As it turns out, which I find almost hilarious, the one person who was not a scientist, i.e., me, I'm a pilot, so I'm not a Ph.D. smart guy, I don't know anything, I'm not a doctor, I'm not one of those people, and it's all true, I was the only person who actually [was able to] fly a real science mission. And it's almost incredible, because like I say, Norm's stuff wasn't there until his last three weeks, Shannon's wasn't there until [after] two months, Jerry had the fire, which did change their mission, there's no question about it, regardless of what anyone says, it did, and Mike had the decompression which effectively took the electricity in three bedrooms out of your six-bedroom house and cut them off so they couldn't be use[d]. How much of it got recovered for Dave, I don't know, I don't think too much. And then I started to lose contact [with NASA, since I returned to my home in San Antonio]. So I won't talk about Andy's [Thomas] mission.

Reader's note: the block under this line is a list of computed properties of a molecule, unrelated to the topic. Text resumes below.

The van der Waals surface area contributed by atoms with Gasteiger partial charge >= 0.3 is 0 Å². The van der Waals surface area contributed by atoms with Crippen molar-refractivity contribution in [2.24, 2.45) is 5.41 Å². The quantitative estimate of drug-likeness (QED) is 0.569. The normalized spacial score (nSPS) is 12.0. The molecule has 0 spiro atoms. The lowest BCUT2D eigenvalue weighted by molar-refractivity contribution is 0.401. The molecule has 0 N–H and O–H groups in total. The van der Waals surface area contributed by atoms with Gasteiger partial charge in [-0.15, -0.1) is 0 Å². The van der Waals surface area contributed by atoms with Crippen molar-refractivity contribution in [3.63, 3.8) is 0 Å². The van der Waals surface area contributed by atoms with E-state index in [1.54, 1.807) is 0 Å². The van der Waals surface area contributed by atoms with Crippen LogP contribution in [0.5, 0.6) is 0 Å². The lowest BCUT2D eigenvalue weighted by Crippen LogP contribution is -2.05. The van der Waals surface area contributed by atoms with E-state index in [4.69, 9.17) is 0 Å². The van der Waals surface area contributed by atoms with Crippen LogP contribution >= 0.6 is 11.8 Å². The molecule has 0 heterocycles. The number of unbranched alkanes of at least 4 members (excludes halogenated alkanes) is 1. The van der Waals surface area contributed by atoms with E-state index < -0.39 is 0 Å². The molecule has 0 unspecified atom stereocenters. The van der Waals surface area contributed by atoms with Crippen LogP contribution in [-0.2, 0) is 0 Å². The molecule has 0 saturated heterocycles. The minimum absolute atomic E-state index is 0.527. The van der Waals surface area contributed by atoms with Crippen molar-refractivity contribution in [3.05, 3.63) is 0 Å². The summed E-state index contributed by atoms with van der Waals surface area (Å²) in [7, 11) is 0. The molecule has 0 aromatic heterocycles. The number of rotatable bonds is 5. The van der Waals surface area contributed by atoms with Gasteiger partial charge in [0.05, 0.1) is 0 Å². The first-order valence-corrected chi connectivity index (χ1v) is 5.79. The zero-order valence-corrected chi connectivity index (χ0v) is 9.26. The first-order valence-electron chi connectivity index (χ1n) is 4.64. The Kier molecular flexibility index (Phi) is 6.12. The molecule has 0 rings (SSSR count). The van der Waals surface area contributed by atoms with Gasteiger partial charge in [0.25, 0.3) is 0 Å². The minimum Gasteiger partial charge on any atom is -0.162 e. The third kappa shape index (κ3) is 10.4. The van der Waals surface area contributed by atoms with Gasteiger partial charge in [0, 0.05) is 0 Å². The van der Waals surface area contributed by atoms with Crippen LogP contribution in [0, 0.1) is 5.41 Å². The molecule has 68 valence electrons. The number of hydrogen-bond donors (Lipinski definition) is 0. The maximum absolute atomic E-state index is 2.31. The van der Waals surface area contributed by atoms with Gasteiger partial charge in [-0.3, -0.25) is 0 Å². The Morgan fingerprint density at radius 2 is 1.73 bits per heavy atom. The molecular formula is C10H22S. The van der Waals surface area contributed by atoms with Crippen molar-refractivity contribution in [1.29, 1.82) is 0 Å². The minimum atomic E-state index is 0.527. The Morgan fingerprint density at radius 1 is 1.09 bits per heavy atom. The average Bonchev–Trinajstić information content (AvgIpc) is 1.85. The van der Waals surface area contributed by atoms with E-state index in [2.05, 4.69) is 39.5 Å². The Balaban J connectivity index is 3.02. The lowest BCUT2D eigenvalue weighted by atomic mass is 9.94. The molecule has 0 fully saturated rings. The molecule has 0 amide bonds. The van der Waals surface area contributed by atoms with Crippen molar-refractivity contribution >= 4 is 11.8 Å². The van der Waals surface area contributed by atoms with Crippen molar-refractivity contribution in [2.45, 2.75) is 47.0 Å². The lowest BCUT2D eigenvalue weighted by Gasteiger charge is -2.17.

So what I'm saying is that each of the missions were actually very different missions. The Russian commander they all flew with were different human beings, and we know ourselves in Houston, the commander has a lot to do with a tone of a mission in orbit. They're all different human beings. Anything that goes on on a short Shuttle flight is magnified on a long flight, and is magnified again if it's in the Russian language. So the difference in commanders that all the seven people flew with was a player, too. I could go on and on. There were lots of factors that made each mission different. As a result, the human being, and we tie names to them now, who flew on those missions [had a uniquely defined mission to fly].